|Where's the Beef?|
“Where’s the beef?”
“There you go again…”
And, don’t forget the scream.
During the debates leading to the Democratic nomination in 1984, former Vice President Walter Mondale famously asked his opponent, Senator Gary Hart (D-CO), "where's the beef?" He was challenging Hart to provide details instead of just visionary concepts. Hart was talking about the need to support entrepreneurship since small businesses create about 90% of the jobs in this country (about 28 years before it was popular to talk about it). But, Mondale stole the show with his one liner cribbed from a popular Wendy's TV Commercial and that’s how the news reported it.
GOP presidential candidate Mitt Romney was in London last week. He needs a few smiling shots with foreign leaders to bolster his campaign. But, whatever his purpose, it has been sidetracked by the sideshow resulting from his rather innocuous remarks about the London Olympics. I have listened to his Brian Williams interview – the whole thing not just the sound bites – and I didn’t think he said anything so awful. But, we live in a world where every word and phrase is parsed by the press, interpreted, reinterpreted and misinterpreted.
Of course, the master of managing the media was the “Great Communicator”, President Ronald Reagan. His supporters enjoyed his bravado. Remember when he said, “I paid for this microphone…” It was during the New Hampshire Republican candidate debates in 1980. He used the line to keep the moderator from cutting him off. That line got played and replayed by TV news. No one bothered to point out that he stole the line from a Spencer Tracy-Katherine Hepburn movie called State of the Union in which Spencer Tracy was – you guessed it – running for President of the United States. And, of course, no one remembers the issues being debated as well as they remember that line.
Perhaps Reagan’s most famous debate line was, "There you go again..." responding to then President Jimmy Carter during the presidential debate later that same year when Carter was challenging Reagan’s position on Medicare. The Medicare debate is hardly remembered but the line is.
And, what about Howard Dean's scream? The former Vermont Governor and 2008 presidential candidate got a bit overexcited at a rally and let out a yahoo that offended the sensibilities of… well, almost everybody. The governor was leading in the polls to that point. But, the scream which was played and replayed by all the news outlets… that scream was his undoing.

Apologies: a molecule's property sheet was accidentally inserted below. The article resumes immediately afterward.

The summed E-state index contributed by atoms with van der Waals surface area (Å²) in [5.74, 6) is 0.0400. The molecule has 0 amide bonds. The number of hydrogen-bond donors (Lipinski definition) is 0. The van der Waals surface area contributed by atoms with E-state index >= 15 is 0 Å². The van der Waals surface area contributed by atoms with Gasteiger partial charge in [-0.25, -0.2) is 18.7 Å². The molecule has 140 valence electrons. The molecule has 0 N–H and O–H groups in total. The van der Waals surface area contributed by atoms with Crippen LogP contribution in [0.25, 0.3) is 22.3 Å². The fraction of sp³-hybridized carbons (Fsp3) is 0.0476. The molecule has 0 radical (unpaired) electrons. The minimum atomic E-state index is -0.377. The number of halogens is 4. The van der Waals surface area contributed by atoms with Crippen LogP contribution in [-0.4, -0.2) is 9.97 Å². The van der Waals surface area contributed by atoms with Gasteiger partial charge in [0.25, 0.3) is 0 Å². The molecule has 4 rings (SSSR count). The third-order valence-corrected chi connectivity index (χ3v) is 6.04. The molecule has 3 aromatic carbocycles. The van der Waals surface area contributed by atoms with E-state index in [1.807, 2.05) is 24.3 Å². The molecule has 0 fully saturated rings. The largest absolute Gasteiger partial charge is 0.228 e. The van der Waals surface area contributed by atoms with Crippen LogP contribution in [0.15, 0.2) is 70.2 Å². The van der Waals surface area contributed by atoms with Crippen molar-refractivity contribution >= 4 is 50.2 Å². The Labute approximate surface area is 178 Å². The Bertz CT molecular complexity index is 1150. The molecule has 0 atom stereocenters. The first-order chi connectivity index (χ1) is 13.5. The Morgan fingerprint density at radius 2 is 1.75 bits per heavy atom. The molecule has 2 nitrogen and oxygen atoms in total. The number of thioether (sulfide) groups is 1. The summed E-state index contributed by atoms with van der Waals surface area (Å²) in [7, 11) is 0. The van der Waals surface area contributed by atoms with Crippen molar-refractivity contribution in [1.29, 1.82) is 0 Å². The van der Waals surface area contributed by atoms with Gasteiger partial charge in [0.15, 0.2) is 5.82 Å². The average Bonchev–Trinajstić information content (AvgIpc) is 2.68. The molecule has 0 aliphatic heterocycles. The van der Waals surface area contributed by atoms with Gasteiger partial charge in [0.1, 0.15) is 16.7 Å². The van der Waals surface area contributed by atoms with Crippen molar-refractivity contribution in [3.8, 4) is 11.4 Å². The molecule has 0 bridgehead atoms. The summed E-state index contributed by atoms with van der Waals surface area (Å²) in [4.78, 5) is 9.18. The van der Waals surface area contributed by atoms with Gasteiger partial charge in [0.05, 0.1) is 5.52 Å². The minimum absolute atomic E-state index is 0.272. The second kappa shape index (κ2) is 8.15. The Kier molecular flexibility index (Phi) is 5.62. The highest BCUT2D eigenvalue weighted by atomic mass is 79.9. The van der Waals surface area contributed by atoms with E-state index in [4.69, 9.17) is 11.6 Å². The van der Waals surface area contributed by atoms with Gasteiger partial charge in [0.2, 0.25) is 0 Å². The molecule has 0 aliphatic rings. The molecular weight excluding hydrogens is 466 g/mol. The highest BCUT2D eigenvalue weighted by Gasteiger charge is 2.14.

Governor Romney has been through this drill before. He famously said, “I am not worried about the poor” and was raked over the coals for that. Did you hear the whole statement? What he actually said was that he wasn’t worried about the very rich who are obviously doing well or the poor who have a safety net; he was worried about the middle class. As an aside, he added that if the safety net has some holes in it, he would fix them. Does that sound like what was reported?
President Obama knows what it’s like, too. He is being attacked for saying that entrepreneurs weren’t responsible for building their own businesses. Here is the exact quote: “If you were successful, somebody along the line gave you some help. There was a great teacher somewhere in your life. Somebody helped to create this unbelievable American system that we have that allowed you to thrive. Somebody invested in roads and bridges. If you’ve got a business—you didn’t build that. Somebody else made that happen.”
Was he talking about the businesses or the roads and bridges? Well, if you have the opportunity to read or listen to the whole statement, you can decide for yourself. But, the media typically clips out the sound bite that will be most inflammatory. So, they decide for you.
Isn’t it interesting that the sound bites of the 80’s were taken out of the context of issues we are still debating today? Medicare, entrepreneurship? Shouldn’t the media be doing a deep dive on those topics? The answer is obvious. Instead, watching the news makes me wonder:
Where’s the beef?